How are women portrayed in mainstream media and how have the people reacted to it?
“You don’t have to be a formal researcher to notice that there has been a pronounced increase in the number of sexual images of girls and young women in mainstream media”(R. Danielle Egan, 56). We see this in different ad campaigns, in magazines and on television. In many so-called ‘chick-flicks’, we can see how a girl becomes popular after the traditional make-over, and she is usually unpopular in the first stage because she is an intellect.
This problem moves past the screen itself to interviews of actresses who are mainly asked about looks, what fitness routine they have at the moment, compared to men who get relevant questions about the movie they are promoting.
“From the red carpet to the slopes, the media sends the limiting message that a woman’s value lies in her youth, beauty, and sexuality and not in her accomplishments […] According to a study that analyzed over 160 million words from decades of newspapers, academic papers, tweets, and blogs, […] women are disproportionately described in relation to their marital status, age, or appearance.” (The Representation Project).
Luckily, people are fighting against this on social media. The Representation Project has undertaken some means to campaign against this. They use the #askhermore, to challenge journalists and interviewers not to ask a question simply based on appearance but to focus on women’s achievements instead.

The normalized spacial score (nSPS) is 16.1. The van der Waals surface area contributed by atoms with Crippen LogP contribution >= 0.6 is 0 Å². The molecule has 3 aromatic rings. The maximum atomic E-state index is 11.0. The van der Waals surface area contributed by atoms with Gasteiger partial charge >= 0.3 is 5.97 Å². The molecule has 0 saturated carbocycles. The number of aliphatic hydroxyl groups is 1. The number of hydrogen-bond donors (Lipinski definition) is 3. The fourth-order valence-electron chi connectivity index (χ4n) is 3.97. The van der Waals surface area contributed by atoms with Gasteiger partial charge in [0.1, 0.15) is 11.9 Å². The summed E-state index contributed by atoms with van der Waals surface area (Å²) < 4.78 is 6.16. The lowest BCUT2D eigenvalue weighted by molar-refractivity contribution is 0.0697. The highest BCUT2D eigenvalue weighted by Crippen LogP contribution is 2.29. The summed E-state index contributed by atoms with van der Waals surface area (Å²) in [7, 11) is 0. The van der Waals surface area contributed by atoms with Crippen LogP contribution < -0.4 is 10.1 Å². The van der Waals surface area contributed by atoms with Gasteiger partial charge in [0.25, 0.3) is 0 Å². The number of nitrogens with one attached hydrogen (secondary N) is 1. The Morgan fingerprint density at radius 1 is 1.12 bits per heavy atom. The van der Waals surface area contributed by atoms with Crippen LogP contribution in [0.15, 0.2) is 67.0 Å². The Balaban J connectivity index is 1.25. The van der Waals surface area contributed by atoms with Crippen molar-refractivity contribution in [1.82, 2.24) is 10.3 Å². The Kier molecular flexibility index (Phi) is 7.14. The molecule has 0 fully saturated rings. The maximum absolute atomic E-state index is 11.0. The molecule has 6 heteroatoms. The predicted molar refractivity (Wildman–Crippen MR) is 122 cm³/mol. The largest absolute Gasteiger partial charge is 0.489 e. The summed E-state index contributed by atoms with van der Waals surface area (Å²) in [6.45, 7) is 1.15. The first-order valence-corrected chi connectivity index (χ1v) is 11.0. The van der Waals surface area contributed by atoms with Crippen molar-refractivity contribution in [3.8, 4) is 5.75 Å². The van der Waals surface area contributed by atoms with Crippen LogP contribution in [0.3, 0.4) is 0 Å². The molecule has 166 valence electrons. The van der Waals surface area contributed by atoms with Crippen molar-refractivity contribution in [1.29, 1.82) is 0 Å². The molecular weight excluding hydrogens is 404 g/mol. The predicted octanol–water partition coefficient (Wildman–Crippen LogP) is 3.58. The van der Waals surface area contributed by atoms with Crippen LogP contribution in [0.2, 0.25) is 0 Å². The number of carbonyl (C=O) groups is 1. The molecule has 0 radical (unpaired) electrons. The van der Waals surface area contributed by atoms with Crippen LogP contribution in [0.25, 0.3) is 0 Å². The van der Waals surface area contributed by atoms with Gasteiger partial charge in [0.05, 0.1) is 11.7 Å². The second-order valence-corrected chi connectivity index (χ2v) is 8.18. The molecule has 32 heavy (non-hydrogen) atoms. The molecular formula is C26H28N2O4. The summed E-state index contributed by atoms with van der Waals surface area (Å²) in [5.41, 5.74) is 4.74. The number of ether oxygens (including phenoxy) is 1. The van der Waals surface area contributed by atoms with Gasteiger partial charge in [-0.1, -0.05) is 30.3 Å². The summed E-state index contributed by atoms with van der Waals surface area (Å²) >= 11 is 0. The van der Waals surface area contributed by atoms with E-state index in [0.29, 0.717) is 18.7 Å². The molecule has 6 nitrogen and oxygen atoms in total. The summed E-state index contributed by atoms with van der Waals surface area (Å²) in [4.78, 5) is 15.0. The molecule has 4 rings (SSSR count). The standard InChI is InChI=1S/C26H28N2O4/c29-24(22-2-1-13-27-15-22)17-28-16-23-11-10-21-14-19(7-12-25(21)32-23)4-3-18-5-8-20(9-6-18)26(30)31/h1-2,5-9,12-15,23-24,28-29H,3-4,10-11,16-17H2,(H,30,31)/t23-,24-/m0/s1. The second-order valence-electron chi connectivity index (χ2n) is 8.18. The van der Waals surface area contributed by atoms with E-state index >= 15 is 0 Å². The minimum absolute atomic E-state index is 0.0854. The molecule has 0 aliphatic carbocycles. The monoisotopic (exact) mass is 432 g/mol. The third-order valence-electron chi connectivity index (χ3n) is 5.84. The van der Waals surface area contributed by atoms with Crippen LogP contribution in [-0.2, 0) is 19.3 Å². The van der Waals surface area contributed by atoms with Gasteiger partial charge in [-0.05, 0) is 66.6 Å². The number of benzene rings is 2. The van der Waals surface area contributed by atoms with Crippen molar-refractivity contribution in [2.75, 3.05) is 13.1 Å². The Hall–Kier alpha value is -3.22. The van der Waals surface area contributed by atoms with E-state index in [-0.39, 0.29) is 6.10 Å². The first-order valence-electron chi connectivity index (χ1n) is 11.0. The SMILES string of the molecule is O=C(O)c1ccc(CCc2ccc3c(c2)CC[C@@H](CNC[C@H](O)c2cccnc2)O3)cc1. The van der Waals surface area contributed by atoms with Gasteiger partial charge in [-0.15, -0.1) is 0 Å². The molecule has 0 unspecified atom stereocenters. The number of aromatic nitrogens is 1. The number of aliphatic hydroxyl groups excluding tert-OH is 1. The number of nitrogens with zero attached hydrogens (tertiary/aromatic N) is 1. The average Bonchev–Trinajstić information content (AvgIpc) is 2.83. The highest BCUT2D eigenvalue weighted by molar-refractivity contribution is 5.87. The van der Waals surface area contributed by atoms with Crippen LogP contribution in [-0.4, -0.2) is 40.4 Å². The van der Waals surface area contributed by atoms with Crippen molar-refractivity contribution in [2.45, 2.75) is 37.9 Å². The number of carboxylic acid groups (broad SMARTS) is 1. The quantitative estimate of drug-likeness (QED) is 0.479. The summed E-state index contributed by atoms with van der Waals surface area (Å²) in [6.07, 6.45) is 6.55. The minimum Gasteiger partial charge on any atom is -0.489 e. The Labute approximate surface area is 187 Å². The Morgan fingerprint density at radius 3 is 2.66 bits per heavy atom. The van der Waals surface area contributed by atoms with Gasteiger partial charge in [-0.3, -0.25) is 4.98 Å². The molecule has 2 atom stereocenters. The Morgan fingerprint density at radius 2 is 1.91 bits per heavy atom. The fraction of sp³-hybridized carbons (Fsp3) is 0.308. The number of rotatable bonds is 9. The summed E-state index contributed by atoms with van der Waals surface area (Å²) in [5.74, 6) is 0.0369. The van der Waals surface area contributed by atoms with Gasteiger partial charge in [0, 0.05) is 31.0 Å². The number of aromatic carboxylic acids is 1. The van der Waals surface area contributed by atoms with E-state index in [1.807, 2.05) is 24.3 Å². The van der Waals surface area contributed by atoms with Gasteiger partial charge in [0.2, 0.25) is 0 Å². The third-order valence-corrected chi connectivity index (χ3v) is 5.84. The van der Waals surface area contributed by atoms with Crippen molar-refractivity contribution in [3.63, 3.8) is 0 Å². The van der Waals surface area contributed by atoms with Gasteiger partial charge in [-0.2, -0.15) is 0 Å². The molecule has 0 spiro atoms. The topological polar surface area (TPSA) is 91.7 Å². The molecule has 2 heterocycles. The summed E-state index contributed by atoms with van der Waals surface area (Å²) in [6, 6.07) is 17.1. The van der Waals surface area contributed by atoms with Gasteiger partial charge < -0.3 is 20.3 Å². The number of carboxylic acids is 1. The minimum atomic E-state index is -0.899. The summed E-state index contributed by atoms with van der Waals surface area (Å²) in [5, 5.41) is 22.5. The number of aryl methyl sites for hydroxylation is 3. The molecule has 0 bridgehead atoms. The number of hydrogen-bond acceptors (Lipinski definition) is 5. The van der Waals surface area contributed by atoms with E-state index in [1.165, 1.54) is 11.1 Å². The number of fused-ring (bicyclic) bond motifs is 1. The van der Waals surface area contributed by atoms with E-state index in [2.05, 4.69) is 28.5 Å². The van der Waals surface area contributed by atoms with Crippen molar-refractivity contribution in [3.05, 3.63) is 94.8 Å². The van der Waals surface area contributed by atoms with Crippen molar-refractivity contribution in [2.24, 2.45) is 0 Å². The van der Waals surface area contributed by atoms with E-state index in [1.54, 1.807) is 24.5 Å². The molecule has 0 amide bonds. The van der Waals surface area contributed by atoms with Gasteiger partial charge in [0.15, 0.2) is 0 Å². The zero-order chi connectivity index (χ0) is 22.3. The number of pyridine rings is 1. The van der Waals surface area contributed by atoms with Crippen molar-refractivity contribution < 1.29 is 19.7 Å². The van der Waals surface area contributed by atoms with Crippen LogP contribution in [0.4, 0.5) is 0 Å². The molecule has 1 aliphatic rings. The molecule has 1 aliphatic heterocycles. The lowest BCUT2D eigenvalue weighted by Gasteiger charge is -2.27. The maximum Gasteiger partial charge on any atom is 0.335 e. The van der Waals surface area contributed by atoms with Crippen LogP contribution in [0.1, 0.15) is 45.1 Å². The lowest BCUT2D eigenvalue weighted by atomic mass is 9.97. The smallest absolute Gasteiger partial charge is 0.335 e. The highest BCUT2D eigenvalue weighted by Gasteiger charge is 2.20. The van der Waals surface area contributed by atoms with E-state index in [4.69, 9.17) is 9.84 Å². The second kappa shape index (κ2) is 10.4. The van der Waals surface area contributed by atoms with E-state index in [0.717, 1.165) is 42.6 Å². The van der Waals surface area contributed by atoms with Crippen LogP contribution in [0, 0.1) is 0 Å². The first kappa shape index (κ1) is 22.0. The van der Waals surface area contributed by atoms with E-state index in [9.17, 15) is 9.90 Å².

Youtube video sources:
“Celebrities Who Show You How To Deal With Sexist Comments.” Youtube, uploaded by Salty Facts, 19 August 2018, www.youtube.com/watch?v=vrSTsWNqRzw.
“Helen Mirren The sexist Parkinson s interview 1:2.” Youtube, uploaded by P.I. Becky, 23 August 2016, www.youtube.com/watch?v=5VuvyItN3es.
“Charlotte McKinney – Carls Jr Ad Commercial – Super Bowl XLIX 2015 – The All Natural Burger.” Youtube, uploaded by Charlotte McKinney, 23 January 2015, www.youtube.com/watch?v=WlUvQkW4B1k.
“Women On The Red Carpet Get Sh!tty Questions – Today’s Topic (Scarlett Johansson, Mindy Kaling).” Youtube, uploaded by Cracked, 9 August 2017, www.youtube.com/watch?v=paPZX_JLokI.
“Coco Mademoiselle: The Film – CHANEL.” Youtube, uploaded by CHANEL, 8 March 2011, www.youtube.com/watch?v=aRV-2_Un-kk.
“The Devil Wears Prada (4/5) Movie CLIP – Andy Gets a Makeover (2006) HD.” Youtube, uploaded by Movieclips, 18 June 2015, http://www.youtube.com/watch?v=HSPYgwP9R84.
“#askhermore”The Representation Project. therepresentationproject.org/the-movement/askhermore/. Accessed 5 December 2018.
@JenSiebelNewsom. ”We are not just objects to entertain the world. We are not simply images to bring smiles or grimaces to people’s faces. We are not members of a giant beauty pageant to be pit against one another for the pleasures of the public. We women in Hollywood, we have voices.” #AskHerMore” Twitter, 16 October 2018, 12:41 p.m., twitter.com/JenSiebelNewsom/status/1052283303540060160
@Just_Tarable. “CRINGE, why did your interviewer Paul Martini ask @tessavirtue about getting a ‘new dress’?? She is competing for a GOLD MEDAL and she is an ATHLETE, can we not focus on that? Unless you also ask @ScottMoir about his snazzy ensemble. #askhermore GEEZ” Twitter, 10 February, 7:29 p.m., twitter.com/Just_Tarable/status/962529051364782081.
@nickykc. “What shoes were you wearing @christopherhope ..Oh wait this isn’t a fashion show so I don’t care – same applies to women #Askhermore” Twitter, 26 September, 7:09 a.m., twitter.com/nickykc/status/1044951989501784064.
R. Danielle, Egan. “Sexualising girl troubles” Contexts, Vol. 11, No. 2, from sweatshops to surrogacy (SPRING 2012), pp. 56-57. www.jstor.org/stable/41960814. Accessed 4 December 2018.